We had the good fortune of connecting with Jeff Derby and we’ve shared our conversation below.
Hi Jeff, what’s something about your industry that outsiders are probably unaware of?
I operate an equine business. I raise and train horses. I am fortunate to be able to work at the thing that is my passion, everyday. I am grateful for this opportunity. While it seems quite romantic to be able to ride horses for a job, I don’t believe that many folks outside of this business, the livestock industry, or even agriculture in general, are aware of the enormous amounts of labor, time and effort that go into it. It consists of a lot of very long hours, hard work and tough conditions, with very little (or no) time off. The animals’ needs come first, no matter the weather, the time of day, or the day of the year. Working in this industry is a lifestyle choice rather than a business decision. It has to be a labor of love, because the work itself is the biggest reward.
Let’s talk shop? Tell us more about your career, what can you share with our community?
I work with horses on a daily basis. We raise, “train”, and occasionally sell some. So, day to day, I am taking care of and riding horses. But my business has really become about working with people – the owners and clients. My business is about teaching, coaching, and sharing knowledge. It’s about helping folks overcome their horse. related difficulties and working towards achieving their equine goals. Horses are still necessary in the ranching industry, and my background is in cowboying and making ranch horses. My career started with me basically producing a commodity- raising beef. I then began to specialize in making a specific tool for that industry – the stock horse. I raised the raw material (the horses) and then added value by making them into a usable tool. As I improved in my abilities to make a better horse, they gained more and more value, and I became interested in not just making tools, but but in crafting artistically pleasing versions of those tools. They soon became worth more as a finished product in themselves than they were as a tool for beef production. My market changed from making ranch horses for cowboys, to making equine partners for the recreational rider. Again, as I learned more and grew in my understanding of the horse, it became undeniably apparent that it isn’t the horse that needs the education and help in the relationship. They already know how to be a horse. It’s the human that must learn and educate themselves in how to be a horseman. So my work evolved further, to where my business is now primarily about working with and teaching people. Nowadays, for my clients, the horse is not just a tool used to get a job done. For them, the horse is a recreational hobby; a passion. It’s how they choose to spend their precious time and hard-earned money. For myself, and the folks I work with, working with the horse is about building a partnership. It’s not about quick fixes, gimmicks or tricks. It’s about developing a relationship built on trust and understanding. It’s about improving our ability to communicate. It’s about working on ourselves, to adjust our approach and ways of interacting with the horse, in order to help them feel safe, comfortable and willing to respond by giving us the physical performance that we desire. More and more I am realizing that the horse offers people some things that are not so common in today’s world. They offer us not the instant gratification of a society always seemingly in a hurry, but rather a chance to slow down and to appreciate something very honest, very real and very natural. Horses live in the moment, and they don’t care about much other than what is happening right around them, in any given situation, at any given time. When we are interacting with them, we are quite often the largest influence in that situation. They are extremely aware and perceptive creatures, and if we pay attention to them on a nuanced level, we find that they are excellent mirrors for us to see how we are existing at that specific time. They offer us immediate feedback as to how we handle opportunities to connect with another very honest, very straightforward living, feeling, thinking being, That has become very meaningful to me, now, in my life, and I find the same for the folks that I work with. That’s what the horse is about to me, now. All that, and it’s a lot of fun to ride around on the back of a big, strong, athletic animal.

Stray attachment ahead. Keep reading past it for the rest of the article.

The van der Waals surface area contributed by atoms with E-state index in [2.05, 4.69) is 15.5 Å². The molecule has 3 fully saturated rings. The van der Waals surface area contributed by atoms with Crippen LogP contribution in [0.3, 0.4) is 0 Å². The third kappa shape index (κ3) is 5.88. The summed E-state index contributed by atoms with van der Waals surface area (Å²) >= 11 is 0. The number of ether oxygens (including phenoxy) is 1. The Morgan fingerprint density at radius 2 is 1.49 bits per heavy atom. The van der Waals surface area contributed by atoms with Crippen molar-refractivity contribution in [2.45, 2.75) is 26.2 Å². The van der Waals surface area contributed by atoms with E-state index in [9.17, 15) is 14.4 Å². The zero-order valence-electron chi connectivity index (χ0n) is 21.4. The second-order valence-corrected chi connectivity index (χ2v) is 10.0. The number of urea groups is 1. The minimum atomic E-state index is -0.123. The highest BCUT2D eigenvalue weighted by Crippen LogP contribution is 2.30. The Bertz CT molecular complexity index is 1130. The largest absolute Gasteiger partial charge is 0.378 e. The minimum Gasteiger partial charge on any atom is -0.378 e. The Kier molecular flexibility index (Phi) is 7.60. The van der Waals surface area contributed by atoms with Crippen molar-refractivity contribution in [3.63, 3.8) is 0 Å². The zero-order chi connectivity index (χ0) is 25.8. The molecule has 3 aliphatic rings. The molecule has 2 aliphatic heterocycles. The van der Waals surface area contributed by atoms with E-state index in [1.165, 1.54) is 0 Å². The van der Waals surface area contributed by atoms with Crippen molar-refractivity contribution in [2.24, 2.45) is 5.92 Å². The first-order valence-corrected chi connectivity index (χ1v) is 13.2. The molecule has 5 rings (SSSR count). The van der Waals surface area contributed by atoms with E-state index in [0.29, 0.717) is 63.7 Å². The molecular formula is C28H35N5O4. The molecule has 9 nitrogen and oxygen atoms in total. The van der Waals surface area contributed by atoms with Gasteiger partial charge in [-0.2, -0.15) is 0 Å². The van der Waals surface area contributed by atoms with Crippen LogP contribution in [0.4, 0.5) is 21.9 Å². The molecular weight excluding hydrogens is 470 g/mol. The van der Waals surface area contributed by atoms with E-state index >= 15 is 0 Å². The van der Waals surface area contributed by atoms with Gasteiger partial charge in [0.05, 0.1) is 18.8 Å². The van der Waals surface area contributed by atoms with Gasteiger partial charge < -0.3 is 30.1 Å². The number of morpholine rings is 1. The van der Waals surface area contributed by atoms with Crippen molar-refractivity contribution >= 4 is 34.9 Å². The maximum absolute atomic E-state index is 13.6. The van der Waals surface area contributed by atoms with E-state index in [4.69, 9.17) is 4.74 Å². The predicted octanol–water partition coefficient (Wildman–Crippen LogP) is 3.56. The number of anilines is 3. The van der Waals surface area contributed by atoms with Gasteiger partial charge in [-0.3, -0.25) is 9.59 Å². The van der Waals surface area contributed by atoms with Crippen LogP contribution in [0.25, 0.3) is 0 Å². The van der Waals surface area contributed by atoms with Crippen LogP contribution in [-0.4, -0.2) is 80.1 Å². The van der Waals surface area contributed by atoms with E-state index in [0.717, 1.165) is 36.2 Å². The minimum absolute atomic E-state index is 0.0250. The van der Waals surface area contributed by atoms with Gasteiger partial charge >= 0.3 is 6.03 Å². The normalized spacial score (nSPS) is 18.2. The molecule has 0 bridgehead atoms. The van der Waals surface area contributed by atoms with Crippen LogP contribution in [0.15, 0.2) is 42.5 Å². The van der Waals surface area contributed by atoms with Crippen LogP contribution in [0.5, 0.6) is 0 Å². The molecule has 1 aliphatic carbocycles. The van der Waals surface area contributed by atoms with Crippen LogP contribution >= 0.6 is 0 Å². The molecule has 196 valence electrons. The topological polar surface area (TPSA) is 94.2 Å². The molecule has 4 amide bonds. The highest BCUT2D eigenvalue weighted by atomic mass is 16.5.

If you had a friend visiting you, what are some of the local spots you’d want to take them around to?
I would want to share the natural beauty of the area. I would take them to the Grand Canyon, hike into Havasupi, spend a few days around Sedona, and head down to the Superstitions. We would eat at the small coffee shops, local diners and hit the craft breweries.
Shoutout is all about shouting out others who you feel deserve additional recognition and exposure. Who would you like to shoutout?
I would like to dedicate my shoutout to Bruce Sandifer. He is at times a business partner of mine, but also a bit of a mentor to me. By example, he has helped me more than I can explain; not only with understand the horse, but also with seeing how our work with them applies to life in general.